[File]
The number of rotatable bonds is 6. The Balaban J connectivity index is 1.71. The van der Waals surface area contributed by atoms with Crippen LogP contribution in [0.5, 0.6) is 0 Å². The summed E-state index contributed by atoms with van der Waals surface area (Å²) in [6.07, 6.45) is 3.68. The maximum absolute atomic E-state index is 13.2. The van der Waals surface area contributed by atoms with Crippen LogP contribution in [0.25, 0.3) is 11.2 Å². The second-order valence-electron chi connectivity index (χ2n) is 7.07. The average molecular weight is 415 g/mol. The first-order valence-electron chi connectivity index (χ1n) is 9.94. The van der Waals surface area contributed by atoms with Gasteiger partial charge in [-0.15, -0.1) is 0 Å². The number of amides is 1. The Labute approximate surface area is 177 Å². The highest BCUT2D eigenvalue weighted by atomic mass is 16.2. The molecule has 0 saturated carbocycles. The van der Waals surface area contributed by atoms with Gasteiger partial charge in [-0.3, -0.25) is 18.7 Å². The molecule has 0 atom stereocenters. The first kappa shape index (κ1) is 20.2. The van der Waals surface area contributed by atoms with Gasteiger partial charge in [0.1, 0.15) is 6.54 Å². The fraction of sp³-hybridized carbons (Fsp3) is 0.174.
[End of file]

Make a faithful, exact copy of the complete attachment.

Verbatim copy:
The number of rotatable bonds is 6. The Balaban J connectivity index is 1.71. The van der Waals surface area contributed by atoms with Crippen LogP contribution in [0.5, 0.6) is 0 Å². The summed E-state index contributed by atoms with van der Waals surface area (Å²) in [6.07, 6.45) is 3.68. The maximum absolute atomic E-state index is 13.2. The van der Waals surface area contributed by atoms with Crippen LogP contribution in [0.25, 0.3) is 11.2 Å². The second-order valence-electron chi connectivity index (χ2n) is 7.07. The average molecular weight is 415 g/mol. The first-order valence-electron chi connectivity index (χ1n) is 9.94. The van der Waals surface area contributed by atoms with Gasteiger partial charge in [-0.15, -0.1) is 0 Å². The number of amides is 1. The Labute approximate surface area is 177 Å². The highest BCUT2D eigenvalue weighted by atomic mass is 16.2. The molecule has 0 saturated carbocycles. The van der Waals surface area contributed by atoms with Gasteiger partial charge in [-0.3, -0.25) is 18.7 Å². The molecule has 0 atom stereocenters. The first kappa shape index (κ1) is 20.2. The van der Waals surface area contributed by atoms with Gasteiger partial charge in [0.1, 0.15) is 6.54 Å². The fraction of sp³-hybridized carbons (Fsp3) is 0.174.